Can providers take states to court on Medicaid cuts? Supreme Court will decide.


Can providers turn to the courts to block states from making drastic cuts to Medicaid payments? That is the issue to ultimately be decided by the US Supreme Court. The case involves California?s 10% rate cut for Medi-Cal in 2008, which providers claim violates the federal Medicaid Act?s guarantee of equal access to health care. Find out why this case is important and what could happen to Medicaid payments in your state if the court rules in favor of California.

Can providers turn to the courts to block states from making drastic cuts to Medicaid payments? That is the issue ultimately to be decided by the US Supreme Court, which has agreed to hear 3 consolidated lawsuits on its first day of oral arguments this fall.

In that case, Douglas v Independent Living Center of Southern California, health care providers allege that California’s 10% rate cut for Medi-Cal in 2008 violates the federal Medicaid Act, which guarantees that public health program recipients have equal access to health care.

In an appeal of a decision by the US Court of Appeals, Ninth Circuit, the nation’s highest Court is being asked to decide whether, under the Supremacy Clause, health care providers and beneficiaries can sue in federal court to enforce federal Medicaid law. Numerous medical provider groups, including the American Academy of Pediatrics and the American Medical Association, have filed friend-of-the-court briefs in the ongoing cases, supporting the right of providers and beneficiaries to challenge state action and arguing that “there is a well-established and predictable correlation between Medicaid provider payments and physicians’ willingness to treat Medicaid recipients.”

If the Supreme Court rules in favor of California, it would "allow not only California, but all states, to defy federal law with virtual impunity," states a brief filed by the American Hospital Association and other groups representing health care institutions. The state of California is arguing that only the Secretary of Health and Human Services is empowered to review state conduct.

In a recent issue of the New England Journal of Medicine, Sara Rosenbaum, JD, said, “In a shocking move, the solicitor general of the United States, representing the Obama administration, has entered the case on the side of the state, arguing that the courts are closed to private individuals where Medicaid-access litigation is concerned.”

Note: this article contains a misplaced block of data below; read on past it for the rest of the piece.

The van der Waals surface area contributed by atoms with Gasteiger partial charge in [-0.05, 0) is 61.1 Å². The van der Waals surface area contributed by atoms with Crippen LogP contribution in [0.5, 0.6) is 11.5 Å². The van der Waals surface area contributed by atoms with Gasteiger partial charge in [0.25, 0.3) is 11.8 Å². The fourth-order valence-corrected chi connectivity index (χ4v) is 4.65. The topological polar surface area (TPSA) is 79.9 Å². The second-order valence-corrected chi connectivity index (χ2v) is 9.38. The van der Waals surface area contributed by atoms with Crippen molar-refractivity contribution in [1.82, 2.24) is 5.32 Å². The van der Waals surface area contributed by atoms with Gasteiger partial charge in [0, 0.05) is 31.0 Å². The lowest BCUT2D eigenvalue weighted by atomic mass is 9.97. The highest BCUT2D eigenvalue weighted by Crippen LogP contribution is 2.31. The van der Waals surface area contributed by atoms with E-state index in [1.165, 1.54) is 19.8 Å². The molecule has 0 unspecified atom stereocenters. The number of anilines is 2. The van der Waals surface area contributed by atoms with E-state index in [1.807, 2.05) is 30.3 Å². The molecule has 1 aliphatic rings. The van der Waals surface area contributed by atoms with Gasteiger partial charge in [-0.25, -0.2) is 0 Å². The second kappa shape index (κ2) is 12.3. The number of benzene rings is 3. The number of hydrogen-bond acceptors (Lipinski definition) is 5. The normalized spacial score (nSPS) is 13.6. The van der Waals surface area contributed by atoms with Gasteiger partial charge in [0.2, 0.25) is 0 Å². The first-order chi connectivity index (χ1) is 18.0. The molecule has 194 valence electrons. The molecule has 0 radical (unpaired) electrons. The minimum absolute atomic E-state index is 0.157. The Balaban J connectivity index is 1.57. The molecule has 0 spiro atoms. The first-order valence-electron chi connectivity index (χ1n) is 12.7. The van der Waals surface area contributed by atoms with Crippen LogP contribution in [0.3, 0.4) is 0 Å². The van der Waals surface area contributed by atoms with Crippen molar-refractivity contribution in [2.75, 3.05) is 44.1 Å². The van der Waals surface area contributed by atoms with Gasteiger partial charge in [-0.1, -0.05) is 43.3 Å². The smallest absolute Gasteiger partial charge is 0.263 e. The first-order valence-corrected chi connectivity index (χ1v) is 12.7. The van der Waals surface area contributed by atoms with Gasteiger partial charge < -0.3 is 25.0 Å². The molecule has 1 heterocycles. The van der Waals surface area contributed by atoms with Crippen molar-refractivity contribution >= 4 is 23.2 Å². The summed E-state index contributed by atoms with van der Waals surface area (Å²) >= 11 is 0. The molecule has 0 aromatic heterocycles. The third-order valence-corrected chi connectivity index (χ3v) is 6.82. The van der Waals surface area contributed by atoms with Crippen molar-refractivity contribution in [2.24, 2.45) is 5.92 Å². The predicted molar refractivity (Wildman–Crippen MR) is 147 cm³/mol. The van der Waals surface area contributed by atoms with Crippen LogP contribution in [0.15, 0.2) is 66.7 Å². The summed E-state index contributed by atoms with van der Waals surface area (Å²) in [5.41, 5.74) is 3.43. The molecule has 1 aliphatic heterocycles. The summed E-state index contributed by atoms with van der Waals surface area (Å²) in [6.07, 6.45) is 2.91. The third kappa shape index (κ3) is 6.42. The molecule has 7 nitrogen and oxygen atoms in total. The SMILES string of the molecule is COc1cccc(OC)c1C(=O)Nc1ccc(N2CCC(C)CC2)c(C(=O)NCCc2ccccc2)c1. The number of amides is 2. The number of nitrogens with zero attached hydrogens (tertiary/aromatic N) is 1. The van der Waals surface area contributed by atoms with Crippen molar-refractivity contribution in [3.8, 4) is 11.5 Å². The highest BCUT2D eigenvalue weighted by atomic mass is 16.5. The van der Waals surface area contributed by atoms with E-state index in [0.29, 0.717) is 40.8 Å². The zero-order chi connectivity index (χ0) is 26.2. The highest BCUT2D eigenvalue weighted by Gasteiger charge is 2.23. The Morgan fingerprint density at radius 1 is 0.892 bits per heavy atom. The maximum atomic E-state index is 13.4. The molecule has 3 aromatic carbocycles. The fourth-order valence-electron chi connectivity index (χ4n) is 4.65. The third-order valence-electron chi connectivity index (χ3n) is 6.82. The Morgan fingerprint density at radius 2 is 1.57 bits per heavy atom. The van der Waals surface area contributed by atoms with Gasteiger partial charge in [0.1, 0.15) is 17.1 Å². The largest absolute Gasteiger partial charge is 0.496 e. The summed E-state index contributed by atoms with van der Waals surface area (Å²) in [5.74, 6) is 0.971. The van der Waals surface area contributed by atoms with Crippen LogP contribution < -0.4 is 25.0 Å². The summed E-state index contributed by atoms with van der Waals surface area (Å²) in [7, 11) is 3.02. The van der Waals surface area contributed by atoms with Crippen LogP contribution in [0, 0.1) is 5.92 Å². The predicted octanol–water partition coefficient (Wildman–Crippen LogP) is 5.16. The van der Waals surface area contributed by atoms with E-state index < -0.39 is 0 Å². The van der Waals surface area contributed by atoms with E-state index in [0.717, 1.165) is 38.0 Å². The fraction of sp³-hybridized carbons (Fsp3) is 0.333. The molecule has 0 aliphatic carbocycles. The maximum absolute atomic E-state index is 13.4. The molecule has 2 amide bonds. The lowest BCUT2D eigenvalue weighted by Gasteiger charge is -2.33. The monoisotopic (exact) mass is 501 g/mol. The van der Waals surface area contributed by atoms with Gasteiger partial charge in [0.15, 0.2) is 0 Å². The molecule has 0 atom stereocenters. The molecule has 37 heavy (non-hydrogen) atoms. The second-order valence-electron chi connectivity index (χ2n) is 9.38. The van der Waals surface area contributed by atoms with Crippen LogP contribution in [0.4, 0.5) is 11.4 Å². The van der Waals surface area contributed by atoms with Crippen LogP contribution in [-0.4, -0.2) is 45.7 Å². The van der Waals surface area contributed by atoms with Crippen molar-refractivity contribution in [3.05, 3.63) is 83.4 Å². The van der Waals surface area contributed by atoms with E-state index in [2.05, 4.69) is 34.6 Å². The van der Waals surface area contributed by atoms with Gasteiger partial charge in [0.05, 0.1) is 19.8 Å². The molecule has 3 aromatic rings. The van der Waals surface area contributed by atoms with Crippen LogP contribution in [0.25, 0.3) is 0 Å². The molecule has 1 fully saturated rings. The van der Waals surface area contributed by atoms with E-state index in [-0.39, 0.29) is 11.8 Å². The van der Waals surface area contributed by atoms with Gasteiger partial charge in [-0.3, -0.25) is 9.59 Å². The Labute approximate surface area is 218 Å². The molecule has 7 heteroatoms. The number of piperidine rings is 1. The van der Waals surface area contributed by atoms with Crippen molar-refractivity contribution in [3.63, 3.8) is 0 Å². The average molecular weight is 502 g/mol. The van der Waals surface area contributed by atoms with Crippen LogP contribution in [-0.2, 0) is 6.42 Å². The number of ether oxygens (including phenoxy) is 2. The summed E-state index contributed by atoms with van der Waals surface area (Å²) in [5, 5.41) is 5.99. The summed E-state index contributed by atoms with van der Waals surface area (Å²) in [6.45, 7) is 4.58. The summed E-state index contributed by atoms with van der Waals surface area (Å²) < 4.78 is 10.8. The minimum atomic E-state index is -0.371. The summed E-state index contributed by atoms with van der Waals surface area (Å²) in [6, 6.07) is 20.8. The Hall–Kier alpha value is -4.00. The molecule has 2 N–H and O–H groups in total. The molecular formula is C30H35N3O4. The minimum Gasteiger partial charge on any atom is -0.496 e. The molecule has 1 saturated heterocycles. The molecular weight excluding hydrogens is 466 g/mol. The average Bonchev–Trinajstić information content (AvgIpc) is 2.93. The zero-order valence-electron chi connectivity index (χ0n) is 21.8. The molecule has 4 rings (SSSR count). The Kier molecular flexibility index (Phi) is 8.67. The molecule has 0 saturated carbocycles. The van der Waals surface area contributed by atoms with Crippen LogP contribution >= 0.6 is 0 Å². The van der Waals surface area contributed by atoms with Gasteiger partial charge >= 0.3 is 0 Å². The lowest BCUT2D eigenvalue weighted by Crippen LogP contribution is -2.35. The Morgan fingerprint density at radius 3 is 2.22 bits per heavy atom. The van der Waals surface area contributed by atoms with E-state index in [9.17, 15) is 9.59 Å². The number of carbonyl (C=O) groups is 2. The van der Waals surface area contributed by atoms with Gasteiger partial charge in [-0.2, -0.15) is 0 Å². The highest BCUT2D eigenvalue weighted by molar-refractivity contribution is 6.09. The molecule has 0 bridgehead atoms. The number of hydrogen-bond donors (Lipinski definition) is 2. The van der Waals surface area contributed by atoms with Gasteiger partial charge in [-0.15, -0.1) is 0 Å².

Rosenbaum argues that a recently issued proposed access rule, “rather than being a forceful implementation of the a model of inaction. The first sign of the administration’s refusal to intervene appears in the explanatory materials that accompany the rule, which emphasize that the administration does not intend to stop reductions in Medicaid provider payments.”

The National Conference on State Legislatures (NCSL) does not agree and adamantly opposes the proposed Methods for Assuring Access to Covered Medicaid Services, saying it “would severely limit the ability of state legislators to propose and carry out rate reductions for Medicaid providers.”

NCSL, a bipartisan organization that serves state legislators and staffs, maintains that the rule ignores the state budget process and imposes requirements that would favor the federal and state executive branch over the state legislature. The group also says that federal court rulings have deterred some states from also reducing rates.

In addition to California, among the states considering changes that would effectively lower Medicaid payments to providers include many of the nation’s largest: New York, Georgia, Texas, and Florida.

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